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The vigilante accused of holding migrants at border to appear in court today. Also on our Monday rundown: The US Supreme Court takes up including citizenship questions on the next census this week. Plus, Earth Day finds oceans becoming plastic soup.

Daily Newscasts

NW Eulachon: A Little Fish with a Big Problem

January 27, 2011

PORTLAND, Ore. - Some rivers in Oregon, Washington and California are part of a federal proposal to save a small forage fish that was declared a threatened species about a year ago. Groups that want to protect the fish say the proposal is a start, but does not go far enough.

The National Oceanic and Atmospheric Administration (NOAA) wants to designate the rivers as critical habitat for the eulachon, a type of smelt native to the Northwest that has been listed as threatened under the Endangered Species Act. The eulachon is a major food source for other types of fish and wildlife.

At hearings in Portland on Wednesday, NOAA outlined its habitat plan and took public comments. Some, including Ben Enticknap, Oregon project manager for the conservation group Oceana, said it's a good first step. However, he points out that eulachon spend most of their lives in the ocean, not in the rivers.

"They're not proposing any marine waters to be designated as critical, which we think is a major shortcoming in this proposal. We think that they do have enough information to identify those areas."

In addition to the Columbia River, the Oregon rivers proposed as critical eulachon habitat are the Sandy and Umpqua, as well as Tenmile Creek and Winchester Bay. The designation would require that any federal actions don't jeopardize their survival in these areas, where the fish spawn.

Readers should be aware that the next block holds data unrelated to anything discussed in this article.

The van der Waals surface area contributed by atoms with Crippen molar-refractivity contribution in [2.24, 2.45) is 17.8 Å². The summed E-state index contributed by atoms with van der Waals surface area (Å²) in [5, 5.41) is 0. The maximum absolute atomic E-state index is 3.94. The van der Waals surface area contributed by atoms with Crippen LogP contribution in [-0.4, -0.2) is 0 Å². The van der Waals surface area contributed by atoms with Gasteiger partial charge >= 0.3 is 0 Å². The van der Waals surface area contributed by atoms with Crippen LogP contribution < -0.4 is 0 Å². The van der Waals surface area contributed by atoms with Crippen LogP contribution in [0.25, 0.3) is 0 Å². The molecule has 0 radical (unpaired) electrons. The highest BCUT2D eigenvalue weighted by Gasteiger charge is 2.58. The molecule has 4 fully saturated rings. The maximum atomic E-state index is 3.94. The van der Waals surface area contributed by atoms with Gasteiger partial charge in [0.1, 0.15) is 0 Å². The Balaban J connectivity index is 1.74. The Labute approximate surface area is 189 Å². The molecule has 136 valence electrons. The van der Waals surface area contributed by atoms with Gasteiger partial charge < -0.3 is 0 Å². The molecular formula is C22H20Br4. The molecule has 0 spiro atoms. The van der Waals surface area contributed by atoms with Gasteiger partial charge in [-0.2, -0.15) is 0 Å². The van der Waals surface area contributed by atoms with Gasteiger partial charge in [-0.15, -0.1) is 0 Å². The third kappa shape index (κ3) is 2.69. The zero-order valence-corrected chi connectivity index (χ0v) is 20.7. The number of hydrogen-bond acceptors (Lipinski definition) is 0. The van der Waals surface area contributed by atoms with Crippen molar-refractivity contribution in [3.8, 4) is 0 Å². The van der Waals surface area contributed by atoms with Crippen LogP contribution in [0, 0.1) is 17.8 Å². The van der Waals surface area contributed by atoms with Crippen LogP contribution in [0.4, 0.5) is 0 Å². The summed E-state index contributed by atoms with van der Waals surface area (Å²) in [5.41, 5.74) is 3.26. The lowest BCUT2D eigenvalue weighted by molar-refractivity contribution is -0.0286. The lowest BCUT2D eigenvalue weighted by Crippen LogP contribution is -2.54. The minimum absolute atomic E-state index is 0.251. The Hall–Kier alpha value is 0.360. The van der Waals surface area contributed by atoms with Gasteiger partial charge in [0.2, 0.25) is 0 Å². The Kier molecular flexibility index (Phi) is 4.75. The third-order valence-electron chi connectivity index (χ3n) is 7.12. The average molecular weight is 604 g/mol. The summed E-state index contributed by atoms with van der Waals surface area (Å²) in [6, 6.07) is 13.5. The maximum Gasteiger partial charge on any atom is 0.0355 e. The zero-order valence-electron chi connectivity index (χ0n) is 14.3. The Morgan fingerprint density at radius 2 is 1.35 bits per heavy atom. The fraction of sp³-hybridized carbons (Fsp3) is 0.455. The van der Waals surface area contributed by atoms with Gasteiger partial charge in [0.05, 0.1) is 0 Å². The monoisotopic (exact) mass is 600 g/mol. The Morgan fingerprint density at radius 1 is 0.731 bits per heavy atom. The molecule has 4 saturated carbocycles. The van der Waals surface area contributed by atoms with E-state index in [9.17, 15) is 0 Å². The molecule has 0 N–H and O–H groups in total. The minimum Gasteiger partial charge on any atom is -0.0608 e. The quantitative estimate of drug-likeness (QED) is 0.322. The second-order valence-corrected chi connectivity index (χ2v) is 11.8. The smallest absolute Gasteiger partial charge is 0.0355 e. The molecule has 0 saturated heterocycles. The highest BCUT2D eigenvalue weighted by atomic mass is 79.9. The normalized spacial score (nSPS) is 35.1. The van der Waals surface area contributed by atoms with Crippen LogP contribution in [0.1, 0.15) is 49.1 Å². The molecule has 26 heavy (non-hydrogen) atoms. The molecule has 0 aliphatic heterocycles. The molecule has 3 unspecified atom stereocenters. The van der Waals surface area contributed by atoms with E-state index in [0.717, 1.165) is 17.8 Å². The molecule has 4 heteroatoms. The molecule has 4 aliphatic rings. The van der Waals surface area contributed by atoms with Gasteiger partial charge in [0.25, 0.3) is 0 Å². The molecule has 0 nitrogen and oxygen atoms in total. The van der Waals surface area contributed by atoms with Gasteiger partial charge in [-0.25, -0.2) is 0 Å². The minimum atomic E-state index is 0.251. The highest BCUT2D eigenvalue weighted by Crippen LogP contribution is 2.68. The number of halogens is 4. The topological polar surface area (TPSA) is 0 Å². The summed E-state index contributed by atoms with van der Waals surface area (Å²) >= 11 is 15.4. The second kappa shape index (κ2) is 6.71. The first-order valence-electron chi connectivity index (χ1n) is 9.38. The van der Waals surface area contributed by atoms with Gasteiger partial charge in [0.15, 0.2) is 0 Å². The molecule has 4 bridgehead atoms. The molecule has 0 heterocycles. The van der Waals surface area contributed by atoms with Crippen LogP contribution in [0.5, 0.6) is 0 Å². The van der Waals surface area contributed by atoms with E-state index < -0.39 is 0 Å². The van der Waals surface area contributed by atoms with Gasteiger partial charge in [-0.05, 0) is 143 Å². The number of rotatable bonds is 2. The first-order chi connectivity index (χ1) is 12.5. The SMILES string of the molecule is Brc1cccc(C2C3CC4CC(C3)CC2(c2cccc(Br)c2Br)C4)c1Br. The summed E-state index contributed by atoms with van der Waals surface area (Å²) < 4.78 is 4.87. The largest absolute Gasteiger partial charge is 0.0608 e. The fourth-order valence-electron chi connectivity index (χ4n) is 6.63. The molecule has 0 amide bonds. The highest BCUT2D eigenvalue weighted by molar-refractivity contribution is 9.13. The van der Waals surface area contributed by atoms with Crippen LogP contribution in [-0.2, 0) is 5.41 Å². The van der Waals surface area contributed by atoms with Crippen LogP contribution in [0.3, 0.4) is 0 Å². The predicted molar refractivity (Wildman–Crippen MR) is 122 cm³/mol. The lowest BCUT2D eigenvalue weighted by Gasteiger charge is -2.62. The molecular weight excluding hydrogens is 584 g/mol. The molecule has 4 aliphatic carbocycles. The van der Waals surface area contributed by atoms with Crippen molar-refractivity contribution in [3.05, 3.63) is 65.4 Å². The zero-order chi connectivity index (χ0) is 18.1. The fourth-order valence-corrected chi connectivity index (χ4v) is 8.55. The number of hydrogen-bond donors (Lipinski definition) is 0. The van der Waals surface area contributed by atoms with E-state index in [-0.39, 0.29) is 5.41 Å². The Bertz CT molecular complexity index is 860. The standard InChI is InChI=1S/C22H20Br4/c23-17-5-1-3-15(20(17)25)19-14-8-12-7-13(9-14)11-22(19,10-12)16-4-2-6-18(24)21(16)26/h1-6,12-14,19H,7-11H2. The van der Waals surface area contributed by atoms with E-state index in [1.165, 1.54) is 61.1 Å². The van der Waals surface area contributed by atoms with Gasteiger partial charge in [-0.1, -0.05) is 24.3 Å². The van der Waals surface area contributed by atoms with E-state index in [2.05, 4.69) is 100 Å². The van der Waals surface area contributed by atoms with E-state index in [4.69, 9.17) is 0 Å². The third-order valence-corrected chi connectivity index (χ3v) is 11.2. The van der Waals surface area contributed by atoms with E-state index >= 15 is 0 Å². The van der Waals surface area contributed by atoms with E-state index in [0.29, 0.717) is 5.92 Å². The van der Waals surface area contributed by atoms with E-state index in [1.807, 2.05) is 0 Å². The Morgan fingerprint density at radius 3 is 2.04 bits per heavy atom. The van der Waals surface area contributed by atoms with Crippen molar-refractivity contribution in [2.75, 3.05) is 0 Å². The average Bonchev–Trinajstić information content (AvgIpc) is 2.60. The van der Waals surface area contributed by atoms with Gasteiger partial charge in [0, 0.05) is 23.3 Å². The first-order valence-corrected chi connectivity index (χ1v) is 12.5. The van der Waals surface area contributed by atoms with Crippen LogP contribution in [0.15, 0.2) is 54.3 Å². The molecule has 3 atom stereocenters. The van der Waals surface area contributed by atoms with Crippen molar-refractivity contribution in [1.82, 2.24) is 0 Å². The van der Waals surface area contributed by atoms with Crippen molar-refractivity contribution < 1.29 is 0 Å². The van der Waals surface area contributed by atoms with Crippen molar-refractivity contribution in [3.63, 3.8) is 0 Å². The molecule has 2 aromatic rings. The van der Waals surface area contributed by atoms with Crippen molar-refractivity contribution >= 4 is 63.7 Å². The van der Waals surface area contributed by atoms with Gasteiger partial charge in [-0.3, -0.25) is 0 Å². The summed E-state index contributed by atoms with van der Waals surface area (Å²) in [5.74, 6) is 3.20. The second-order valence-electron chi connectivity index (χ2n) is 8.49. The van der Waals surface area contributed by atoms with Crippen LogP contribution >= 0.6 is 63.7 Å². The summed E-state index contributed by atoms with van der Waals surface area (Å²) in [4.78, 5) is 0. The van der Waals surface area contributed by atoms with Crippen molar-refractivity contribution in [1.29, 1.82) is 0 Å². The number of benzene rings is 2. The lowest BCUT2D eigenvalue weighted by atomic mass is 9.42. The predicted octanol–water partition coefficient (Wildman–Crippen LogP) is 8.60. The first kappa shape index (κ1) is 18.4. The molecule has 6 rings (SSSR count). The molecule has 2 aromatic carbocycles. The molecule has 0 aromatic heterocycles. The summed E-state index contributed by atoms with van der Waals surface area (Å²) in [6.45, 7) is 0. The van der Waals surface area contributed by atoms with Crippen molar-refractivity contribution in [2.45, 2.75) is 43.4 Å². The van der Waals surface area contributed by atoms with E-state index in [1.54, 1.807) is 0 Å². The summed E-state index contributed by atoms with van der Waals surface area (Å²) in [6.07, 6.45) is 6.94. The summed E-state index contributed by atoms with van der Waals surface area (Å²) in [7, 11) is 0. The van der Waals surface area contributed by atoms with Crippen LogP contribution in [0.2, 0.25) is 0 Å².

The agency lists numerous threats to eulachon in its proposal, including climate change, dams, dredging, pollution and port activity, but it does not mention commercial fishing. Enticknap says fishing for eulachon has been prohibited, but trawling for pink shrimp also kills hundreds of thousands of eulachon every year.

"The state of Oregon and the trawl fishermen are working to put in reduction devices that would reduce the number of eulachon taken as bi-catch. But I think we have to be honest and ask, 'Is that going to be enough?'"

NOAA's plan mentions the importance of near-shore habitat, because that's where the juvenile fish feed and grow, but says it does not have enough information about the eulachon's ocean distribution to protect its habitat there.

The Portland hearing is the only one NOAA has scheduled so far, but comments about the plan can be made in writing through March 7. Background on the species and a link to the proposal can be found at

Chris Thomas, Public News Service - OR